1. The London Conference in August 1992 initiated the International Conference on Former Yugoslavia and the international society attempted to find a solution for the crisis in the region. However the disagreement between Serbia and Kosovo was not the central issue in the discussion as the focus of international community was on the armed conflicts in Bosnia and Herzegovina and Croatia, not on Kosovo. Representatives of Kosovo Albanians were not even invited to attend the London Conference. They presented a memorandum to the Conference and declared that they were not interested in any kind of autonomy or self-government within Serbia. Six working groups were established at the conference, including a Special Group that addressed ethnic and national communities and minorities, which discussed the Kosovo issue.  The work of the Special Group on Kosovo started in September 1992, in Geneva, and subsequent talks took place in Pristina and Belgrade. Because of the differences between the parties, at first the Special Group tried to focus on areas where progress could be achieved, such as education and health care. However negotiations soon went to the stalemate as Kosovo Albanians did not consider themselves as national minorities and required full independence.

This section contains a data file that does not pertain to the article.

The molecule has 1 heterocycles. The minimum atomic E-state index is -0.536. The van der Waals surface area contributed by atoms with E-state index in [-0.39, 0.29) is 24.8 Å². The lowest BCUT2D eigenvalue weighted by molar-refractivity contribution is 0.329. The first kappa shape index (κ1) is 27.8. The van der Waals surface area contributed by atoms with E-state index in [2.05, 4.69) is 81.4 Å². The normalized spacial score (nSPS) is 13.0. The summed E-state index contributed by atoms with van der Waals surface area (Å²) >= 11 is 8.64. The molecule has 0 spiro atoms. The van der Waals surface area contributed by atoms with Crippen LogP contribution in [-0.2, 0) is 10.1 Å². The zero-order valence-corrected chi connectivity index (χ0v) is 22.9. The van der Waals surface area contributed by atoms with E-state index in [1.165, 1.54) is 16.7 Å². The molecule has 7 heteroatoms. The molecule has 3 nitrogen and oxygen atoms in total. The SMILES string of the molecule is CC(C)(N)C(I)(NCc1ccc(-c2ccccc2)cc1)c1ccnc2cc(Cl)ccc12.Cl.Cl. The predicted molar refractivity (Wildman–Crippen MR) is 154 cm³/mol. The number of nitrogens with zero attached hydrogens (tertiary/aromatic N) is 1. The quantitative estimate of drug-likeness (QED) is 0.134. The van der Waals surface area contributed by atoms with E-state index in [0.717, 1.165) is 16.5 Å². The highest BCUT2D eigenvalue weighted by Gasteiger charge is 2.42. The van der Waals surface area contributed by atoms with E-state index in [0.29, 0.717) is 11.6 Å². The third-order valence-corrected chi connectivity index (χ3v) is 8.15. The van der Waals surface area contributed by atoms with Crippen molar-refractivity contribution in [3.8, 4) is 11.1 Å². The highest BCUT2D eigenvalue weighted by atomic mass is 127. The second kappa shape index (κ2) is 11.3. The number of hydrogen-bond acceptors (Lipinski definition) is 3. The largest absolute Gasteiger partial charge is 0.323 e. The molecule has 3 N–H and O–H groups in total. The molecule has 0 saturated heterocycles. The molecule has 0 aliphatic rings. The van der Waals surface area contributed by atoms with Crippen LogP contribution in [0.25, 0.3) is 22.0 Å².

2. The Hill negotiation process (named after United States envoy Mr. Christopher Hill) was initiated as mediated negotiations, which took place at the Bonn meeting of the Contact Group, held on 8 July 1998. The Contact Group was the principal international body involved in negotiations and it consisted of 6 states: France, Germany, Italy, Russian Federation, United Kingdom, the United States. Mr. Hill conducted shuttle diplomacy between Serbia and Kosovo representatives and achieved an outline agreement, which envisaged a three year stabilization and normalization period to allow the re-establishment of democratic institutions.